Meet the 'Anti-Genocide Generation'My View , John Griffith
Gloucester Daily Times
New York Times columnist Thomas Friedman recently devoted one of his columns to the task of labeling my generation "Generation Q - the Quiet Americans."
Friedman acknowledged in his piece that young people today "are not only going abroad to study in record numbers, but they are also going abroad to build homes for the poor in El Salvador in record numbers or volunteering at AIDS clinics in record numbers."
But he chides this generation for being "too quiet, too online, for its own good, and for the country's own good."
However, when I think of the many amazing people with whom I have worked in the Darfur movement, within a student group known as STAND: An Anti-Genocide Coalition, I cannot help but respond with a yelp of astonishment, a cry for help and attention in the media and a shout-out for all these amazing students.
Here's a sampler of the young people you should be reading about far more than Britney Spears or Lindsay Lohan:
* Sunish Oturkar. I have seen this Northeastern University student run a Boston Darfur student group meeting in the midst of a Faneuil Hall dining area with hundreds of the apathetic milling about, munching the latest Quincy Market fare without the slightest notion that history was being made at a nearby cluster of tables. Running rallies for Darfur on his campus or on Boston Common, Sunish is anything but quiet.
* Daniel Millenson. As a Brandeis University junior, he had already been featured in a Wall Street Journal article (July 19, 2006: "Sudan-Divestment Activists Get Act Together") before he was old enough for more typical collegiate activities, like ordering a beer. As executive director of the Sudan Divestment Task Force, he has helped lead more than 20 states to divest their pension fund investments from Sudanese-linked companies in a targeted manner that does not hurt the Sudanese people, while it attacks the central government's ability to finance the genocide.
* Kyoko Takenaka and the students of Newton South High School STAND. Now the regional coordinator for all STAND high school groups in the northeast, Kyoko and friends culminated months of activism last spring with a state radio concert that helped raise more than $20,000 to help refugees through STAND's parent organization, the Genocide-Intervention Network or GI-Net.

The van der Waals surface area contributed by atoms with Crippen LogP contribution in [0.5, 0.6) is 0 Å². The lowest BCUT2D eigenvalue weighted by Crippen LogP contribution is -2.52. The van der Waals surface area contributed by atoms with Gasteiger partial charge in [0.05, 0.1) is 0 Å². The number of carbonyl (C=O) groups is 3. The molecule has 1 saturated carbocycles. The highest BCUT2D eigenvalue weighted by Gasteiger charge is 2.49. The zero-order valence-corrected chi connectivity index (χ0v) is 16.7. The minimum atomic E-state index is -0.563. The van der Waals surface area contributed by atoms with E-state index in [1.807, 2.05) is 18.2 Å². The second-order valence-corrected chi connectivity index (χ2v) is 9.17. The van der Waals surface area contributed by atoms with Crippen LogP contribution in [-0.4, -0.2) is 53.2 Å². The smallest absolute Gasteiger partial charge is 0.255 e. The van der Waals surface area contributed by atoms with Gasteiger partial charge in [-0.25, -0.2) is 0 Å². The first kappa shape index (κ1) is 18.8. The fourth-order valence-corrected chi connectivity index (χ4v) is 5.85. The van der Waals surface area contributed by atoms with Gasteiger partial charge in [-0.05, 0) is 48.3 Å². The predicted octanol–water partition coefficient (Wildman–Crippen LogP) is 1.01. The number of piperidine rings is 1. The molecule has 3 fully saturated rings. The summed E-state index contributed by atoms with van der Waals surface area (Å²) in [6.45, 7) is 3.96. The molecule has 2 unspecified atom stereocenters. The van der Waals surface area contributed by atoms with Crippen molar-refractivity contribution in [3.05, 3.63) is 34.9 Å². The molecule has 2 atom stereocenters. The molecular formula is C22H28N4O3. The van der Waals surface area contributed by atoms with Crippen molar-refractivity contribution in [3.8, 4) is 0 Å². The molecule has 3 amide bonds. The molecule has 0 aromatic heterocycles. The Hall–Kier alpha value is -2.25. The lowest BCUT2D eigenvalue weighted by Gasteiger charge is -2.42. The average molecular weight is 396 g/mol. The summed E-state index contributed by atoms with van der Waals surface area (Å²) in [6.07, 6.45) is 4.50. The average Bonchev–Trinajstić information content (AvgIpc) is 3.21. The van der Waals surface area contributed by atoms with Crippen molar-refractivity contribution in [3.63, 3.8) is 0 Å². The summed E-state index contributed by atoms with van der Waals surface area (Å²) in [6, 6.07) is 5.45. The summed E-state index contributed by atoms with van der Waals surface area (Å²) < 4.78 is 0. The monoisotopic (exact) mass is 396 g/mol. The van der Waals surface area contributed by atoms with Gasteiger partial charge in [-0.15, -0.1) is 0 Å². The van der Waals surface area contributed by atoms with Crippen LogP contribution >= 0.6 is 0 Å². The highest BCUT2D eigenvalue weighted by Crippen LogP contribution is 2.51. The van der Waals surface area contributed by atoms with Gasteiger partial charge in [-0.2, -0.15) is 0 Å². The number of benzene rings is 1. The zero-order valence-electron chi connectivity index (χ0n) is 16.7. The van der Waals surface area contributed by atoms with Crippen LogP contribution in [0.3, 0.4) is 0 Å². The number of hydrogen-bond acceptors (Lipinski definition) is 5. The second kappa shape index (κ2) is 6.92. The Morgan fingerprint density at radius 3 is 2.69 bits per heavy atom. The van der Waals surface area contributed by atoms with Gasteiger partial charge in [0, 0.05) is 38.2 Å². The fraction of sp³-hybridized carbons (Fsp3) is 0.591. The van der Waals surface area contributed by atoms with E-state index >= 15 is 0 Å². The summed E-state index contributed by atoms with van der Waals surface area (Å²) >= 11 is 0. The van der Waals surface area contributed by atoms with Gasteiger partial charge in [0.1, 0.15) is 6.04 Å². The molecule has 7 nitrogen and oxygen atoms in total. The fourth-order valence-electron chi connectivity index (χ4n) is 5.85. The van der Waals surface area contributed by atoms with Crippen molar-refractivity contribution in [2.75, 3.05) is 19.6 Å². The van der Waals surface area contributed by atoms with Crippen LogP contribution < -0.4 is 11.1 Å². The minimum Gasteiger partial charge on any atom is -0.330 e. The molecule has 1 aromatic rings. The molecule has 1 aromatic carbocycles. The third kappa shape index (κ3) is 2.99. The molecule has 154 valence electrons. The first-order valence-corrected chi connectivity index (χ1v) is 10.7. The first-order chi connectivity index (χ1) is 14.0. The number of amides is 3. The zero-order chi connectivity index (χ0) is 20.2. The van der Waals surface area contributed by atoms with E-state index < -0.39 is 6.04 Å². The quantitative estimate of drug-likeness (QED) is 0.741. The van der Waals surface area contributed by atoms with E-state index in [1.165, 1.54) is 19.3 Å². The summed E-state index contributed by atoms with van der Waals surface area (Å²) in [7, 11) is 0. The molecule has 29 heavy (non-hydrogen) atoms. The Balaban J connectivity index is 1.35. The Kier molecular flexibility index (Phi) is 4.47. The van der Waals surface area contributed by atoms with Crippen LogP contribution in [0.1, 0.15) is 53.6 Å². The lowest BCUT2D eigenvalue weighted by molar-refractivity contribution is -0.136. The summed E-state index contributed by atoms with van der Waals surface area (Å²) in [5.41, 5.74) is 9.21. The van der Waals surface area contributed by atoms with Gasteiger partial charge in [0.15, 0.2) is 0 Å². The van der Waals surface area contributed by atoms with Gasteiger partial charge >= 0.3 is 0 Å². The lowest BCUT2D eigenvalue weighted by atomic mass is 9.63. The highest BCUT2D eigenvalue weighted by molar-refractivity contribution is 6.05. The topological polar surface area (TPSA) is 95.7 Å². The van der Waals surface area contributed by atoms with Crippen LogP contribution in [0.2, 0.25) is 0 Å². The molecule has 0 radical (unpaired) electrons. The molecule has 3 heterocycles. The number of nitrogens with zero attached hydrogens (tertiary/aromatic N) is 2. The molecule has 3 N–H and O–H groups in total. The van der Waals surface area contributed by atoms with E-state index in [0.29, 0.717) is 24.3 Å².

How can you stand up with this never-quiet generation of students? How can you help this organization that is the fastest-growing student organization in American history, with more than 700 chapters in North America - all founded following the U.S. congressional declaration of the genocide in 2004?
STAND is holding a Darfur Fast, asking people not to give up eating but to give up one luxury for one day and contribute that money to the DarfurFast fund. This fund, directed by GI-Net, helps protect families trying to eke out a life in squalid refugee camps in Eastern Chad and Western Sudan.
Sadly, many Darfuri women face a kind of Sophie's choice. If they send out men to gather firewood for cooking, the men will be killed. If they go out themselves, while successfully bringing back wood, the women are likely to be raped.
GI-Net's Civilian Protection Program provides fire wood patrols or propane cookers so that families may avoid such awful choices.
Would you give up a grande latte and send your $3 savings to STAND to help protect a woman scavenging for fire wood? Could you stay home from a weekend of skiing and send the savings to GI-Net's Civilian Protection Program?
In James Michener's "Space" there is a passage I'll never forget. During the Dark Ages in Europe, a supernova occurred thousands of light years away that lit up the sky for weeks on end but went unrecorded in all European accounts of the day. We know about that astronomical event because contemporary Chinese scientists recorded it. Michener's message was that a light may blaze in the sky to lead us, but if we don't pay attention, we'll probably miss it.
In the age of mass communication, we should not miss the opportunity to follow the light that is the Anti-Genocide Generation. These young people insist that genocide in Europe, in Africa, in Asia - anywhere it happens - creates for us the responsibility to protect the victims. You can contribute by donating online at www.nustand.org (the Web site of Northeastern University's chapter of STAND) or by sending a check to NUSTAND with DarfurFast in the memo line to Northeastern University, c/o Campus Activities Office, 228 Curry Student Center, Boston, MA 02115.
John Griffith of Essex is an engineering student at Northeastern University interning at Raytheon.
*taken from WWW.AXISOFJUSTICE.ORG